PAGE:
“The keynote speech of Dr. A.K. Brohi, former Pakistani minister of legal and religious affairs, is a hallmark in this book,” Khan writes. “It successfully explains the Islamic concepts of ‘right’ and ‘just’ in comparison to their Christian and Judaic counterparts.”
Adds Khan: “Brohi argues convincingly for the establishment of a moral value system before guarantees can be given for any kind of rights. To illustrate the point he notes, ‘There is no such thing as human right in the abstract.’”
In context, Khan concurs that human rights can only be guaranteed through the establishment of Sharia’s moral and legal code.
Khan provides his own advocacy for Sharia law in a separate academic paper titled “Juristic Classification of Islamic Law,” which he also wrote in 1983, while studying in Saudi Arabia.
“The invariable and basic rules of Islamic law are only those prescribed in the Shari’ah,” Khan writes. “All other juridical works… must always be subordinated to the Shari’ah.”
He explains that Sharia is derived from the Quran and Sunnah, and that the Quran “is the absolute authority from which springs the very conception of legality and every legal obligation.”
Khan then notes that Quranic law includes “constitutional law.”
“Family law is laid down in 70 injunctions; civil law in another 70; penal law in 30; jurisdiction and procedure in 13; constitutional law in 10; international relations in 25; and economic and financial order in 10,” he said.
Khan defers to an early Islamic jurist who ruled: “For every issue concerning a Muslim, either there is a binding text (of the Shariah) that rules it, or there is a guidance that may indicate the way to truth. If there is a text, then the Muslim has to follow it.”
A devout Muslim, Khan also cites two notorious Muslim Brotherhood radicals as scholarly sources — Muhammad Hamidullah and Said Ramadan, whom he “gratefully acknowledged.”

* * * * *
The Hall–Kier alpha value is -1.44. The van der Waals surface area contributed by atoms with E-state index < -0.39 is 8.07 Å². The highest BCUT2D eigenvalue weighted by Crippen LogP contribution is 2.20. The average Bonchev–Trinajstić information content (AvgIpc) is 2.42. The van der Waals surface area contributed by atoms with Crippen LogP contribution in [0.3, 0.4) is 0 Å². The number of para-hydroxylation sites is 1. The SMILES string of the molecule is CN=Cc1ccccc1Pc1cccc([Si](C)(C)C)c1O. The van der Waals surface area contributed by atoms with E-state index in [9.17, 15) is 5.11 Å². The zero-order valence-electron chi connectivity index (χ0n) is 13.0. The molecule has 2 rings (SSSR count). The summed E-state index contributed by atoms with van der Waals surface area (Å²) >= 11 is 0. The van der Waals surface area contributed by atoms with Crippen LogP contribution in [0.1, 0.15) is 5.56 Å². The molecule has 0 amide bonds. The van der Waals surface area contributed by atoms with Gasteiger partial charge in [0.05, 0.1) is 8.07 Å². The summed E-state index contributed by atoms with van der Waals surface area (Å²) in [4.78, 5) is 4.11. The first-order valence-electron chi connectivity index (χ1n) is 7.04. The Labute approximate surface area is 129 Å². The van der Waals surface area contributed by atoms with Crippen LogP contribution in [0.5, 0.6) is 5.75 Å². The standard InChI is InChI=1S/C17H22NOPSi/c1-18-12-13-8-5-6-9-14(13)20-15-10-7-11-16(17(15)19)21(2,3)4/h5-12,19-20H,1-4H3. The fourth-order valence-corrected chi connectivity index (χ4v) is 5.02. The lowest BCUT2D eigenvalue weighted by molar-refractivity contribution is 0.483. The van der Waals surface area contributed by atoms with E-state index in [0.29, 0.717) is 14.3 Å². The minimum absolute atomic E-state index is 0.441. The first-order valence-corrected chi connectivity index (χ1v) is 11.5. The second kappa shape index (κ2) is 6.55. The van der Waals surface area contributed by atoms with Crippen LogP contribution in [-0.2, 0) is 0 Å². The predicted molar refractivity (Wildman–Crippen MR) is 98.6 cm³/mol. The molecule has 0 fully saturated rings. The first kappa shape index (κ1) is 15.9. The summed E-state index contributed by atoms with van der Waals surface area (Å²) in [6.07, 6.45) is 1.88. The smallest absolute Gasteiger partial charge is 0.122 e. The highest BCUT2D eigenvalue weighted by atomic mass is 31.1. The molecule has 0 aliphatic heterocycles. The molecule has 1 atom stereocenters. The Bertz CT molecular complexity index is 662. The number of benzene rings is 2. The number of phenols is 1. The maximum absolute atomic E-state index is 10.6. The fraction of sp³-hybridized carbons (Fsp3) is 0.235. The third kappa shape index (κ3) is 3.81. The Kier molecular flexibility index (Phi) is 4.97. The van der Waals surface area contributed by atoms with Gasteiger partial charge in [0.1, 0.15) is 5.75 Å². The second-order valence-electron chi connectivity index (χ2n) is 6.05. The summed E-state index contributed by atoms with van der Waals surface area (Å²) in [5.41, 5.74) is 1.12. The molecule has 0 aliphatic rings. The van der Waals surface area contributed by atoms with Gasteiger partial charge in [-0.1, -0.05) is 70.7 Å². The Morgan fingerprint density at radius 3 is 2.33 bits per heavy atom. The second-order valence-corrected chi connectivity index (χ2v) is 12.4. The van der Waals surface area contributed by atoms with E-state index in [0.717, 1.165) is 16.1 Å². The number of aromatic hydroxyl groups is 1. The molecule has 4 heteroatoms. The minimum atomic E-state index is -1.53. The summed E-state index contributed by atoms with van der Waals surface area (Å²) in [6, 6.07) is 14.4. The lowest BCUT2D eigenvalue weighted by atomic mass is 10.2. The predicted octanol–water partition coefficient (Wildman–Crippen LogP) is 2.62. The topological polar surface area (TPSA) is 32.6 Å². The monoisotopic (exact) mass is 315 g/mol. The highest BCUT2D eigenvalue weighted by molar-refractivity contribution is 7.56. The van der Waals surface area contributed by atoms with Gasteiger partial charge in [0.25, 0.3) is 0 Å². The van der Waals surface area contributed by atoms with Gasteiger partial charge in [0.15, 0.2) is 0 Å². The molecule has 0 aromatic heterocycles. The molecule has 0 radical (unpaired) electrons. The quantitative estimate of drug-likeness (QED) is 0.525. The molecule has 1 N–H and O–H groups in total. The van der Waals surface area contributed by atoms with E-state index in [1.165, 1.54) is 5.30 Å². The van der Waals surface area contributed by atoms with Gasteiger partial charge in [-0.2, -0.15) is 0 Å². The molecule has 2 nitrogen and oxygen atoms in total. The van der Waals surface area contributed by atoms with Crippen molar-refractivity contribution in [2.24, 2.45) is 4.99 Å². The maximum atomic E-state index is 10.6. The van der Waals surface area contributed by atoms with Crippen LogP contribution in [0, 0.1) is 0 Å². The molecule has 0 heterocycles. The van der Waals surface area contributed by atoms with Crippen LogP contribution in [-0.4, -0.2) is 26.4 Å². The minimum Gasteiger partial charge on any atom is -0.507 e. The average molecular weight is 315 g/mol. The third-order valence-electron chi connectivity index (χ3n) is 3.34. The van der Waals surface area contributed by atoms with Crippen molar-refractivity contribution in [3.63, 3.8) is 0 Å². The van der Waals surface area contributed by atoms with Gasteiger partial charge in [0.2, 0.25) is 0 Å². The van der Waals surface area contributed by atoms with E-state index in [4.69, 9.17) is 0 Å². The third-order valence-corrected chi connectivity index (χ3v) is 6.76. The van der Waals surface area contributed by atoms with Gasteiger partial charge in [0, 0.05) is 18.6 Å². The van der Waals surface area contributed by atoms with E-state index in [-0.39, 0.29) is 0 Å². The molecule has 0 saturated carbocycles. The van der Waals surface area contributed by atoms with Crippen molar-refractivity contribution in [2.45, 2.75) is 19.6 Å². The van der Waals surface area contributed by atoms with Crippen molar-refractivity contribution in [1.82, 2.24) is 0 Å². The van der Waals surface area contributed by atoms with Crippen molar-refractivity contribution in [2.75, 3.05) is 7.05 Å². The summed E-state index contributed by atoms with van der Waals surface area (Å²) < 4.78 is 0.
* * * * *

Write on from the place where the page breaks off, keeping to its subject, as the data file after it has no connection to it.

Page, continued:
Though described by the Clinton camp and media as a “Pakistani-American lawyer,” less known is Khan’s an acknowledged expert on Sharia law doctrine. His 13-page article, which was published in the Houston Journal of International Law, has been cited in dozens of Islamic law articles and has been used in college syllabi for Islamic law courses as recently as 2013.
By comparison, his expertise in American constitutional law is barely evident. In fact, there appears to be few if any legal citations in federal or state court records for Khan, who describes himself on his business website (removed Tuesday from the Internet) as “attorney at law.”
Even so, Khan questioned Trump’s understanding of the Constitution, calling him “ignorant” and suggesting that if he had studied it he would never propose imposing a temporary ban on Muslim immigration to protect the nation from ISIS and other terrorist infiltrators.
“Let me ask you: have you even read the United States Constitution? I will gladly lend you my copy,” a visibly angry Khan bellowed, while waving a pamphlet version in the air.
It’s not immediately clear if Khan has ever repudiated his earlier support for the anti-Constitutional principles of Sharia law. Searches turn up no subsequent writings or statements to that effect. Attempts to reach Khan by phone and email were unsuccessful.
For now, the most patriotic Muslim in America, according to media myth-making, remains Khizr Muazzam Khan, the father of a fallen American soldier who claims to hold the Constitution so dear he keeps a copy in his breast pocket.
But what does he really believe? His Islamist writings offer a window into his ideological thinking — and the view is a contradictory and highly disturbing one, especially in light of the fanfare he has received.